Why You Need to Be an Active Member of a Co-operative Society

By Philip K. Olesitau 16th April 2017.

The co-operative movement has remained a mystery to some people over the years despite making significant contributions to individuals,their families, local communities, cooperative unions and to the national economy. There are significant benefits accruing from being an active member of a cooperative society, despite the teething challenges usually experienced by young cooperatives and systematic and governance issues with large and old ones.

How co-operatives work has remained a mystery to some communities hence individuals within them because of lack of enough information on how individuals co-operate to pool their meager resources to do mega projects that transform their lives in many ways.

Secondly, this is coupled by lack of adequate people and organization management and leadership; knowledge, skills and attitudes among co-operative leaders leading to occasional wrangles and embezzlement of members funds instead of effective investments of the pooled resources in form of appropriate and effective credit facilities to members and profitable projects that increase members’ returns on investment. However, despite these setbacks, the movement in the country has for the most part remained solid and progressive and it is today estimated to hold over Kshs 250 billion in members’ savings. 

Wherever you look in Kenya, you will see the hallmarks of the co-operative movement that include; Banks like the Cooperative Bank, Equity Bank, Family Bank, multi-national dairy processing factories, high rise buildings, members housing estates, large and numerous tracks of land bought by members pooled funds among others.This does not only show how organized the movement is or how successful it has been but also highlights the fact that the co-operative movement is an important segment of the economy and hence cannot be ignored by any section of the country, by families or individuals.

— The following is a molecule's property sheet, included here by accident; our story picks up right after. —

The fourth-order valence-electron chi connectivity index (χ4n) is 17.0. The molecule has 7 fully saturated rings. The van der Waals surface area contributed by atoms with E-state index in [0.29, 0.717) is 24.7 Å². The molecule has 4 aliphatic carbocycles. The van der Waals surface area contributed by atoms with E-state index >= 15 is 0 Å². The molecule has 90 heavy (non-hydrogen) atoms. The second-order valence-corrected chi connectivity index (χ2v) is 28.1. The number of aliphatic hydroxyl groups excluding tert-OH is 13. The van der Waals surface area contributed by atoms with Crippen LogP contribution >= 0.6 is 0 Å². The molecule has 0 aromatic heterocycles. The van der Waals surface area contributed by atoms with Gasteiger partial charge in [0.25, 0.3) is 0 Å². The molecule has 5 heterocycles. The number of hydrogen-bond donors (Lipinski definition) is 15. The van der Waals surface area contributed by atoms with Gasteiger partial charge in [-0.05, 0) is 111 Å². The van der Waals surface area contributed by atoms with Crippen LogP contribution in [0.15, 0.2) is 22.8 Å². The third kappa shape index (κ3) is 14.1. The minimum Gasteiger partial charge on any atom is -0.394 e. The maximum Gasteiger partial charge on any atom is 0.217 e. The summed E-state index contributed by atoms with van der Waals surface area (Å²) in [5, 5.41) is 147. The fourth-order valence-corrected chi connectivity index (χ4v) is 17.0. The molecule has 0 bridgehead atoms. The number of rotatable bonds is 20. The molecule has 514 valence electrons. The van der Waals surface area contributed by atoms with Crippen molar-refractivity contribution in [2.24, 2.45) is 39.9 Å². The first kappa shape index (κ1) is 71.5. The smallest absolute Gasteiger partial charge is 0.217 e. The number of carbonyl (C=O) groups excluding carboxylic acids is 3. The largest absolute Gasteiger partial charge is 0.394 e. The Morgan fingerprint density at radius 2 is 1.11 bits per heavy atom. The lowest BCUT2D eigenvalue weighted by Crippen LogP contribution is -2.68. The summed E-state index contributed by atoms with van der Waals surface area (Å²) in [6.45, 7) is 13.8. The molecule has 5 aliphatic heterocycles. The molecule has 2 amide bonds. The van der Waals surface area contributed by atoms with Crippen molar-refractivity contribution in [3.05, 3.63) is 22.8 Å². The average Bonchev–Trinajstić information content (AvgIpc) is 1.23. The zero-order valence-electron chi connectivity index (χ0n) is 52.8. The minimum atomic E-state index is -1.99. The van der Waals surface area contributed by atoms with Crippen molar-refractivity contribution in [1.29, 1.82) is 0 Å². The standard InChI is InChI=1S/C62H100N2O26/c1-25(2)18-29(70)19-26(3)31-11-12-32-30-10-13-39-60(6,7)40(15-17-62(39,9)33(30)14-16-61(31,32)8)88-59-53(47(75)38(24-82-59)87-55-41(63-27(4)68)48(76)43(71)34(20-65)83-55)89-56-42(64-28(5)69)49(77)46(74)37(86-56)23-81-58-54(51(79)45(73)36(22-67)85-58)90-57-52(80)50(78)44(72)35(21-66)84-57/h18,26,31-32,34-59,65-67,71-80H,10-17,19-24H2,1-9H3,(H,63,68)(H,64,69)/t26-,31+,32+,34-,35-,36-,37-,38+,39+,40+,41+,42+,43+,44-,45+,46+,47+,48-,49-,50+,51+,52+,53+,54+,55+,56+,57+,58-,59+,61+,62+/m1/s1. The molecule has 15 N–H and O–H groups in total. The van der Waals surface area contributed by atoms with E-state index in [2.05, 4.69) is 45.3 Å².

It is therefore of great interest that every Kenyan or at least one member in their family is a member of a cooperative society, be it a savings and credit co-operative society SACCO), a housing cooperative, an investment cooperative or other type of cooperative within the industry in which they thrive in. This does not only help them to access affordable savings and credit services but also provides an opportunity for like minded individuals to pool their meager resources together for wealth creation and economic empowerment.

Almost all SACCOs provide members with loans at an affordable 1% interest per month or 12% per year as compared to the lowest commercial Bank at an average of 1.4% per month or 16.5% per year. SACCOs bring members together based on the principle of common bond, meaning members are drawn from a specific segment of the economy such as; livestock, agriculture, conservation, real estate, profession, e.t.c. Co-operatives help people with similar needs and interests to pool their meager resources together to create a revolving fund where members can borrow from at competitive interest rates which are often lower than in the commercial banks as illustrated above.  This same interest charged members as they take loans is later returned to them inform of dividends after deducting expansion funds and the  operating costs of running the society.